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Once an oil or gas well has reached its economic limit, at which its most efficient production rate is insufficient to cover operating expenses, the well’s operator is typically tasked with safely and efficiently abandoning the well. While well abandonment has traditionally been viewed as a “necessary evil” - a nonrevenue operation to be done quickly and with minimal expense - changes in technology and the regulatory climate have caused operators to make some significant shifts in their attitude concerning these operations.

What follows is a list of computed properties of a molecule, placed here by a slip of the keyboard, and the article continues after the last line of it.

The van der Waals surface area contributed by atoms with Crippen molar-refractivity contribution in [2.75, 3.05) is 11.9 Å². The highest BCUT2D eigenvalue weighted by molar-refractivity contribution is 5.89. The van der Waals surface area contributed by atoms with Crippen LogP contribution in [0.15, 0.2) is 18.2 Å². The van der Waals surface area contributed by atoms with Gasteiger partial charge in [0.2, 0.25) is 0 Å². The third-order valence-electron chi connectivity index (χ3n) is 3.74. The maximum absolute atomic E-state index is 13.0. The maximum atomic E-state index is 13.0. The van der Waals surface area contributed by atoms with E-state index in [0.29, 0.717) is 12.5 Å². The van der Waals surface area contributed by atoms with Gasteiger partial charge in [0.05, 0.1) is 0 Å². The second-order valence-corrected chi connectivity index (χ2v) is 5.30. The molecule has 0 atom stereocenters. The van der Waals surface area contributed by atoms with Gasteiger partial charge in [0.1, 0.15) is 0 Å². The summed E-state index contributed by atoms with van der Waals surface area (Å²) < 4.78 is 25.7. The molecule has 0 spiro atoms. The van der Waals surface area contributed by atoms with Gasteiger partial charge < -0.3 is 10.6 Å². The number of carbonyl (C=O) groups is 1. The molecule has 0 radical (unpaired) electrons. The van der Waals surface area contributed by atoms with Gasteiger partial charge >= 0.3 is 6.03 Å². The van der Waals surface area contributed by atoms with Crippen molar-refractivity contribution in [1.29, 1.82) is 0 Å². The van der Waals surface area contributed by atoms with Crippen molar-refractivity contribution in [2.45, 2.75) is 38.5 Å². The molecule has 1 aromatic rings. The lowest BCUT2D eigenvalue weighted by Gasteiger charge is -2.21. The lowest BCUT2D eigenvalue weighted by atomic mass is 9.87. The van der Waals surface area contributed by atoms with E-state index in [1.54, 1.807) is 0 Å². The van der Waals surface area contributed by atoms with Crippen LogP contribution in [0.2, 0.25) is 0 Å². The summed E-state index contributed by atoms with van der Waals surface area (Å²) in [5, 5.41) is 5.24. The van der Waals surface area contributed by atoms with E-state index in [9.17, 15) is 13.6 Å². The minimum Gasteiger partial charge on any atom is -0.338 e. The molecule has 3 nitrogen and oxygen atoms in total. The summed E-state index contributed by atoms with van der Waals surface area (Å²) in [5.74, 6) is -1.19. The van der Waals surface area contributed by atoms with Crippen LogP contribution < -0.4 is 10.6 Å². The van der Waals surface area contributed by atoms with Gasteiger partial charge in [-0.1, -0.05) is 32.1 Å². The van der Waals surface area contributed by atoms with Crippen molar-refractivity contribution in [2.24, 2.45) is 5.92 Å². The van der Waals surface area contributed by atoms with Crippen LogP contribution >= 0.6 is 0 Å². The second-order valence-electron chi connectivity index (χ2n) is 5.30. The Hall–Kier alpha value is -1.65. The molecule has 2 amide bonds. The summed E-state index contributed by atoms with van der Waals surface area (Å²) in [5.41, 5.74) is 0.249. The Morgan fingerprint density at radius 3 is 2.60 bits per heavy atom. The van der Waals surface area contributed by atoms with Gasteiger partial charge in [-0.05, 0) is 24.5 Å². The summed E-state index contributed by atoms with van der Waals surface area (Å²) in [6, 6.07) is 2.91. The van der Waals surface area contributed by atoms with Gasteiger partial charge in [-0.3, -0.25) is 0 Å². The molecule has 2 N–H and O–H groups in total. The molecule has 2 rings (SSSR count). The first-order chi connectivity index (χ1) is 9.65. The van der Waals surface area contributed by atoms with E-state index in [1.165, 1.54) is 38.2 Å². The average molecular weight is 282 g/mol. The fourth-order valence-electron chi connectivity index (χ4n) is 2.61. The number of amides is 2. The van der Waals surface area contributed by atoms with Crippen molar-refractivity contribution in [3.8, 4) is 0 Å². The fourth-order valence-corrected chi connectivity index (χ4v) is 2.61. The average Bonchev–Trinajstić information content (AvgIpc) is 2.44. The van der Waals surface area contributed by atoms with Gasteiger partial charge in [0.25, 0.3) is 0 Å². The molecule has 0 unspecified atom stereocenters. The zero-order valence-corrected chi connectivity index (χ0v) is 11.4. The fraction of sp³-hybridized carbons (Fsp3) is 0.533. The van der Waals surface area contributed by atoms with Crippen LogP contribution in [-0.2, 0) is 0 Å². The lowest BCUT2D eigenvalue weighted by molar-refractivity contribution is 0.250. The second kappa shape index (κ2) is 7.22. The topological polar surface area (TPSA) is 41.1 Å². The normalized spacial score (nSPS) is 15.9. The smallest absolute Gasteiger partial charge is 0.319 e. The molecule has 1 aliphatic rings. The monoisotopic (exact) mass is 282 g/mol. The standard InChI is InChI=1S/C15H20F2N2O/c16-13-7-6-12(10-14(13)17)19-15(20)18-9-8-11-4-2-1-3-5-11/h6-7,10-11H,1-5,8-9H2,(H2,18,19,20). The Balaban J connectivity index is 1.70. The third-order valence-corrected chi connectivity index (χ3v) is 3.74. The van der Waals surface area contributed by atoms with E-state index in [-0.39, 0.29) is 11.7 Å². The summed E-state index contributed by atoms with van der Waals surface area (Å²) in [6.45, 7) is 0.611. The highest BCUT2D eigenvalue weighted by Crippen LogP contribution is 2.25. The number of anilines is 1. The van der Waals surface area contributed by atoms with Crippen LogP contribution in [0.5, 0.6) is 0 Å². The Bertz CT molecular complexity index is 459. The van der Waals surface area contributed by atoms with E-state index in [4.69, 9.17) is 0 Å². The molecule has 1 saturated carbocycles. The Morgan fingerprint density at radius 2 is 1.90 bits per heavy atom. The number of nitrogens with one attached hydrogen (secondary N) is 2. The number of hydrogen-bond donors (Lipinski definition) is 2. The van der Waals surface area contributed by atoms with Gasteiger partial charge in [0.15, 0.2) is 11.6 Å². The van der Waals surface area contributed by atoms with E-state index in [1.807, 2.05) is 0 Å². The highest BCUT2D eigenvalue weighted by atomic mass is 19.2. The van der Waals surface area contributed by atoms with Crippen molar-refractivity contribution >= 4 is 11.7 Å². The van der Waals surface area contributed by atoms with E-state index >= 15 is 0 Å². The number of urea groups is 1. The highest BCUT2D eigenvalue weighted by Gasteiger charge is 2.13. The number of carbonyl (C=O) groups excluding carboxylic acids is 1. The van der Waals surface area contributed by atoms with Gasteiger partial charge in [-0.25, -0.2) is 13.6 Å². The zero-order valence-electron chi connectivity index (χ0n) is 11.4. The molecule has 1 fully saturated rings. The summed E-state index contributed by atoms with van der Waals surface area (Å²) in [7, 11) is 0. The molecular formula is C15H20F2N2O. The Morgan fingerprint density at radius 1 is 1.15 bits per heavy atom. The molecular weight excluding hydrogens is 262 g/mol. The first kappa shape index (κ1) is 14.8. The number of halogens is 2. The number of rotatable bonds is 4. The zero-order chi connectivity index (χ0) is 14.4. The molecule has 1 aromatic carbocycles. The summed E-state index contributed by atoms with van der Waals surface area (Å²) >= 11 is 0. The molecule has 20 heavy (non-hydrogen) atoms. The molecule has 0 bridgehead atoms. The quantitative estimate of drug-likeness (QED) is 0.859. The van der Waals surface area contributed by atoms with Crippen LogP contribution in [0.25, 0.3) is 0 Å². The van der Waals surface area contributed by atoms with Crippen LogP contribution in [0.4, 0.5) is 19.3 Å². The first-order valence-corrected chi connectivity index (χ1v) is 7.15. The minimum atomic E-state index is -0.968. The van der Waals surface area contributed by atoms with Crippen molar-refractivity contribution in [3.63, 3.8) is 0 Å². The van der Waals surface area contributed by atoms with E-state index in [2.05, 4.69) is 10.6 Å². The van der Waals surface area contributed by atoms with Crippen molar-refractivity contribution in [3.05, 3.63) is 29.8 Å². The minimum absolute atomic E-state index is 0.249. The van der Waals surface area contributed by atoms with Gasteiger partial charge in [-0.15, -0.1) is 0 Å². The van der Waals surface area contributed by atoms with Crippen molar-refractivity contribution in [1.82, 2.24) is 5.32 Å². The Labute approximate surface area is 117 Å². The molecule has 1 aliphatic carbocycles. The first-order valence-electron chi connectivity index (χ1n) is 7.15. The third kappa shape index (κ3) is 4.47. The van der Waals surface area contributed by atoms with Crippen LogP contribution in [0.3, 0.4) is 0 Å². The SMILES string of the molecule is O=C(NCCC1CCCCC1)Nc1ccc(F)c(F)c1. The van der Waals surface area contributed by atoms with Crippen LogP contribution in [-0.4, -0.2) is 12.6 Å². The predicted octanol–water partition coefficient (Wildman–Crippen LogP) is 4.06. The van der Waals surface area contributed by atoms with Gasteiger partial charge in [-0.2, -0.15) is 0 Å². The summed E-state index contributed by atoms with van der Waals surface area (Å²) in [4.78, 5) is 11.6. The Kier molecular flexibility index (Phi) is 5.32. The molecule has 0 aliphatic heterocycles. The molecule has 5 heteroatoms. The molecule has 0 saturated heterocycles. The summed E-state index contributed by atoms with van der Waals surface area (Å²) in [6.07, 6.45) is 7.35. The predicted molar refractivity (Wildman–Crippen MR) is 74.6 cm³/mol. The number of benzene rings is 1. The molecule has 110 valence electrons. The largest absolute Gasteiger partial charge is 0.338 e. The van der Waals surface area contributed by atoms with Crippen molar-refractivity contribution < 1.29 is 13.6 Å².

Abstract This paper covers the End-of-Field Life management and abandonment planning for four subsea fields. Scope includes end-to-end planning from confirming cessation of production with the Regulator, to Abandonment Planning, actual Implementation and Execution. PETRONAS Procedures and Guidelines for Upstream Activities (PPGUA), Company internal guidelines and Industry Practices are available for End-of-Field Life management, Abandonment Planning and Execution. These guidelines were used pragmatically in addressing both technical and non-technical challenges on these four fields, including but not limited to PSC Obligations and Regulatory Compliance, Selection of Abandonment Concept, Execution Strategy, etc. The lack of experience in subsea field abandonment provided a unique opportunity for collaboration among industry players, constructive challenges, and the acceptability of new ideas including ways of working, processes and implementation of rules/guidelines. There are six subsea wells in these four fields, in different water depths, some of which are in a cluster while others are not. The scope and timeline for each was evaluated on individual basis to draw alignment with its field and PSC-specific requirements; some are thereafter bundled together into a campaign to gain efficiency and savings via a broader synergy approach. Two broad scopes were considered: Wells Plug and Abandonment (P&A), and Subsea facilities decommissioning and abandonment. All wells P&A are aligned to industry practice and PPGUA. Field in shallower water was planned for full decommissioning and abandonment with subsea tree removed and recovered; a new diverless flushing tool (developed in collaboration with subsea vendor) was used to clean the pipeline that will be left in-situ. For field in deeper water (more than 100 meters), comparative assessment was carried out and the results support "leave in-situ" concept. Fit-for-purpose Marine Biology assessment was carried out by a local university to support this concept. The plan is to have this abandonment concept presented to the relevant Government Agencies for final approval.